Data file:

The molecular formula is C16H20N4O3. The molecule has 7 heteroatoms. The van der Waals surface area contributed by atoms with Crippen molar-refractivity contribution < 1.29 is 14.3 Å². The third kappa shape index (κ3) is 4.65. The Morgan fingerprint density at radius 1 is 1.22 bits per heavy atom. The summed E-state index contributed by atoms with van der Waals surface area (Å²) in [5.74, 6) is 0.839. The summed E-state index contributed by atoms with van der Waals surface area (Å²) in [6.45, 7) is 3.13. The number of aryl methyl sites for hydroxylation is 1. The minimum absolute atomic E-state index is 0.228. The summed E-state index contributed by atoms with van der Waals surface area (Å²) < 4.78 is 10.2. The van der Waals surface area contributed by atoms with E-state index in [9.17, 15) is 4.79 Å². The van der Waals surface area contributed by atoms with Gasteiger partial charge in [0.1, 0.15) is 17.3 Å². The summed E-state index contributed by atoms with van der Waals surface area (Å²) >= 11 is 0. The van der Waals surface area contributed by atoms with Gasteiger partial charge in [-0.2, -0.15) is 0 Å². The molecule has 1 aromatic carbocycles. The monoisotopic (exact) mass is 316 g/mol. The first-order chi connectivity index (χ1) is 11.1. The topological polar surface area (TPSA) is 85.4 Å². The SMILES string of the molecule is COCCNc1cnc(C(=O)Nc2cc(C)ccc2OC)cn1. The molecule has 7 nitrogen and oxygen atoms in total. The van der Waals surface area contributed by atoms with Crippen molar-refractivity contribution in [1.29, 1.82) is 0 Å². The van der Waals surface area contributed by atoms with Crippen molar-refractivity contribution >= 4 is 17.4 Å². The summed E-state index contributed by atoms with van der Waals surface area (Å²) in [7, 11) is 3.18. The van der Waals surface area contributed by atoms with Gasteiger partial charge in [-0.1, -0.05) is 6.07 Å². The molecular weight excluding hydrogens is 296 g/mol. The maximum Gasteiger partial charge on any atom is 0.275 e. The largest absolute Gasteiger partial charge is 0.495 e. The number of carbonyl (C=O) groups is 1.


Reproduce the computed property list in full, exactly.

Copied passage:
The molecular formula is C16H20N4O3. The molecule has 7 heteroatoms. The van der Waals surface area contributed by atoms with Crippen molar-refractivity contribution < 1.29 is 14.3 Å². The third kappa shape index (κ3) is 4.65. The Morgan fingerprint density at radius 1 is 1.22 bits per heavy atom. The summed E-state index contributed by atoms with van der Waals surface area (Å²) in [5.74, 6) is 0.839. The summed E-state index contributed by atoms with van der Waals surface area (Å²) in [6.45, 7) is 3.13. The number of aryl methyl sites for hydroxylation is 1. The minimum absolute atomic E-state index is 0.228. The summed E-state index contributed by atoms with van der Waals surface area (Å²) < 4.78 is 10.2. The van der Waals surface area contributed by atoms with E-state index in [9.17, 15) is 4.79 Å². The van der Waals surface area contributed by atoms with Gasteiger partial charge in [0.1, 0.15) is 17.3 Å². The summed E-state index contributed by atoms with van der Waals surface area (Å²) >= 11 is 0. The van der Waals surface area contributed by atoms with Gasteiger partial charge in [-0.2, -0.15) is 0 Å². The molecule has 1 aromatic carbocycles. The monoisotopic (exact) mass is 316 g/mol. The first-order chi connectivity index (χ1) is 11.1. The topological polar surface area (TPSA) is 85.4 Å². The SMILES string of the molecule is COCCNc1cnc(C(=O)Nc2cc(C)ccc2OC)cn1. The molecule has 7 nitrogen and oxygen atoms in total. The van der Waals surface area contributed by atoms with Crippen molar-refractivity contribution in [1.29, 1.82) is 0 Å². The van der Waals surface area contributed by atoms with Crippen molar-refractivity contribution >= 4 is 17.4 Å². The summed E-state index contributed by atoms with van der Waals surface area (Å²) in [7, 11) is 3.18. The van der Waals surface area contributed by atoms with Gasteiger partial charge in [-0.1, -0.05) is 6.07 Å². The molecular weight excluding hydrogens is 296 g/mol. The maximum Gasteiger partial charge on any atom is 0.275 e. The largest absolute Gasteiger partial charge is 0.495 e. The number of carbonyl (C=O) groups is 1.